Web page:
Before I get too far off topic, I strongly suggest you take JK’s advice as far as getting your kids to learn & enjoy it at the same time. You’ve also given me the excuse to make my next tutorial(s) which I promised would go back to the basic use of tools & the general interface in toon boom. I can’t give you a date, but I will try to make it asap. Please let me know if there is a specific topic/tool that you would like to see a tut on & I’ll do my best to accomodate.

Just remembered these - they are a handful of lessons in animation that are extremely entertaining to read and do. They don’t give a lot of “how to” but if you can replicate what is on the screen (which isn’t too hard) you can be animating in no time. Check it out: Scroll down & there are 34 pages of lessons available.

Hey guys, thanks. JK, my kids have begun a simple thing with a ball (wearing very cool shades) rolling along whilst mountains and clouds move by behind. They’re having (excuse the pun) a ball. We’ll stay simple for now.

Kdog - I look forward to your upcoming tute. Whatever you think best, I’m sure it will be good. I don’t have time tonight to read the whole link you shared, but two things I notice right away:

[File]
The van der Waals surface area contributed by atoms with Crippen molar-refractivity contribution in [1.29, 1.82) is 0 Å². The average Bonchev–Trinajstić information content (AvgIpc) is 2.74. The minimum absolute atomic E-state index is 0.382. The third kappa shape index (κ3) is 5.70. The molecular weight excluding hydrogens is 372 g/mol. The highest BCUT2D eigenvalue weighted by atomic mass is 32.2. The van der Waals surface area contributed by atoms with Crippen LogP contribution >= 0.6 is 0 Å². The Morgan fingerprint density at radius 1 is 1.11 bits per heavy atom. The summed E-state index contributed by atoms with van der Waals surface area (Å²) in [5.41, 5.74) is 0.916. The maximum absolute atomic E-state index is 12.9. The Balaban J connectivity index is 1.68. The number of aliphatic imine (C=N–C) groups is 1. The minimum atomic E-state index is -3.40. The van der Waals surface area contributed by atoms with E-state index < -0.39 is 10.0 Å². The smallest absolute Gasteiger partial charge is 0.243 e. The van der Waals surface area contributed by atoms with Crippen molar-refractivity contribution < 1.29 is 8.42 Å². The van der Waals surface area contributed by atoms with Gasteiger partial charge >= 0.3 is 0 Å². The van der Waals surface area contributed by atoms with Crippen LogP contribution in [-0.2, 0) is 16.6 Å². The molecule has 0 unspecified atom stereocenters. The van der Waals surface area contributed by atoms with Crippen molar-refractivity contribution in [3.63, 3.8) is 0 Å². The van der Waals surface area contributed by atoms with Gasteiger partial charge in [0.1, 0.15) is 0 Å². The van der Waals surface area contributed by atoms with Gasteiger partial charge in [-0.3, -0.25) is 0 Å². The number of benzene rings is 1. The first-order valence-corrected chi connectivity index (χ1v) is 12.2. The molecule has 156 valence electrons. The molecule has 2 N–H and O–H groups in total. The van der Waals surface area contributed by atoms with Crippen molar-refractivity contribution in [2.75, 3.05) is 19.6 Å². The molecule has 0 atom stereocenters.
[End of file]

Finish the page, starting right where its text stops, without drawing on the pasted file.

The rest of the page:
1- the guy went to the Joe Kubert School, which was right down the street from where I grew up in NJ. Cool!
2- Page 2 of his notes was stolen by TBS and used in their “How to Animate” tutorial. (They also ripped large sections whole out of “Disney Animation - The Art of Illusion” without giving credit, though they do recommend it as reading. They may be plagiarists, but they have good taste.)

hah! hadn’t noticed that, but funny stuff. Regardless, he has great exercises on there that establish the fundamentals of squashing & stretching. He also illustrates very clearly how to go about constructing characters out of simple shapes which opens up infinite possibilities.

I’ll keep you posted on the tut & I’d definitely like to see some of the stuff your kids are doing.

Hi all